In the table below you will see why my approach of valuation offers five rather strong companies that I believe can be profitable in the intermediate term, however not at this time. Remember to be a bit patient before taking positions.

Valuation / Comparative Analytics Table: Five Top Companies


Current Price

My Target Price % Above (+) or Below (-) Current Price Tweaked



Forward P/E Average of Low/High Estimates

Divergence (%) (Two-Year Projected Mean)


Eldorado Gold (NYSE:EGO)


+ 20% to 75%




+ 152%

Obviously a very strong valuation and price projection.

Green Mountain Coffee (NASDAQ:GMCR)


+ 30% to 99%




+ 164%

Obviously a very strong valuation and price projection. (NYSE:CRM)


+ 20% to 65%




+ 143%

Obviously a very strong valuation and price projection.

SXC Health Solutions (SXCI)


+ 10% to 40%




+ 118%

Obviously a very strong valuation and price projection.

Bucyrus Int’l (NASDAQ:BUCY)


+ 20% to 50%




+ 131%

Obviously a very strong valuation and price projection.

Click to enlarge

Notes: Fundamental valuation, data in today’s marketplace, requires that I look at the numbers as being either realistic or creative. The more creative are recently using new / funny math and other unorthodox procedures. This has caused many valuation data inconsistencies that are notably misleading. I have adopted an additional procedure that I call "Tweaking the Results." This procedure is sometimes needed to get me back to realistic valuations. It requires having an eye on the short- as well as intermediate-term company’s price movement and is definitely not a part of my rather unique technical analysis. My valuations also considers the two-year forward price earnings data. Using this procedure produces very accurate analytics for decisions at bullish and bearish inflection points.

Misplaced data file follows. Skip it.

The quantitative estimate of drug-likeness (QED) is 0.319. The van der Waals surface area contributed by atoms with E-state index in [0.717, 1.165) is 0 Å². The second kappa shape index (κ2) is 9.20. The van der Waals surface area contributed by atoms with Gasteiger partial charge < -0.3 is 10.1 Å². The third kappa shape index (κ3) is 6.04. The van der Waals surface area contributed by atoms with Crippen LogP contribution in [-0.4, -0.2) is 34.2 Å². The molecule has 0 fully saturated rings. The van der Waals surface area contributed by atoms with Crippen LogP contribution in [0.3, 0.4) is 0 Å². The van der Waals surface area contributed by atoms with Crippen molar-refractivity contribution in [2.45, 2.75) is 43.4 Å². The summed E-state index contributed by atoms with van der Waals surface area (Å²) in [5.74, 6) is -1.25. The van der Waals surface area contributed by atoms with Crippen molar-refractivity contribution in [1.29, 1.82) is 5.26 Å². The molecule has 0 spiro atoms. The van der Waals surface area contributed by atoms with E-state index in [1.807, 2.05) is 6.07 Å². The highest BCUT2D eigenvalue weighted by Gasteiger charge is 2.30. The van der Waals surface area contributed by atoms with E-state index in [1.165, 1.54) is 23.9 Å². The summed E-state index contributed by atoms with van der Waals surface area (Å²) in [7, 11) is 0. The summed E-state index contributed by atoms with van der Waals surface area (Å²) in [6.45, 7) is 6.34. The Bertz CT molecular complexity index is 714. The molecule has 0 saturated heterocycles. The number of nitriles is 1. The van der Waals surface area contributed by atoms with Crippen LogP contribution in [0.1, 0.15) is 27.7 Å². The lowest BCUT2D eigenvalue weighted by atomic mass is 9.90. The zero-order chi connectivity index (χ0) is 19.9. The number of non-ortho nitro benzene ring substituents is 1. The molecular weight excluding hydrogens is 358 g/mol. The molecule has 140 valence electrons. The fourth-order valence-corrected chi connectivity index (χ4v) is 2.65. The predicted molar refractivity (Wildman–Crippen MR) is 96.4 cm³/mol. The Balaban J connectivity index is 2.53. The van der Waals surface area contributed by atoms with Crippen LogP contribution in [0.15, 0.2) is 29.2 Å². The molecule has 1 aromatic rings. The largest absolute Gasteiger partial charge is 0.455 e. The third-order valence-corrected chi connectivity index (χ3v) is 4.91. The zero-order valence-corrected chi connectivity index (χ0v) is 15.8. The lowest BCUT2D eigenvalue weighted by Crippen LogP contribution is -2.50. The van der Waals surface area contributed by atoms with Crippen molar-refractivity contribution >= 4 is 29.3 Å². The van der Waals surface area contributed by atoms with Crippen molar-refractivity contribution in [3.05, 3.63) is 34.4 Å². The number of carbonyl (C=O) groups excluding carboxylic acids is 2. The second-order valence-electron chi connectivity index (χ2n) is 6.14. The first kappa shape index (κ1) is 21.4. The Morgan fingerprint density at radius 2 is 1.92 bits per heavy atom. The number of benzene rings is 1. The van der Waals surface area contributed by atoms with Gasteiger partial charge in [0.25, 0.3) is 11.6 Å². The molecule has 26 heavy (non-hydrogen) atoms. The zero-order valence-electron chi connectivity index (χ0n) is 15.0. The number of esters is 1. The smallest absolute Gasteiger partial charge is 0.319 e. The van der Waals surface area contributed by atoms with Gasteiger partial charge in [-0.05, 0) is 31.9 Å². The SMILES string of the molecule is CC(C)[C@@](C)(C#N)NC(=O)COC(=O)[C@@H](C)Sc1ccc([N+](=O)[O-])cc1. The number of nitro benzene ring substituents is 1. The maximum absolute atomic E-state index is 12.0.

Most financial analysts determine the price target range by estimating a future earnings per share and then applying a price-to-earnings multiple, also known as the price earnings ratio. I prefer to calculate price targets (high/low) for both the current and next fiscal year by applying the stock's present multiple to the average analyst's estimates and follow with some foxy tweaking of the results.

Further, I believe that there should be just two aspects of fundamental valuation. They are now and later, which translates to 1-2 years and more than three years. Obviously, the further out we try to project earnings and cash flow the more inaccurate the data becomes. That is why I do my valuations rather frequently.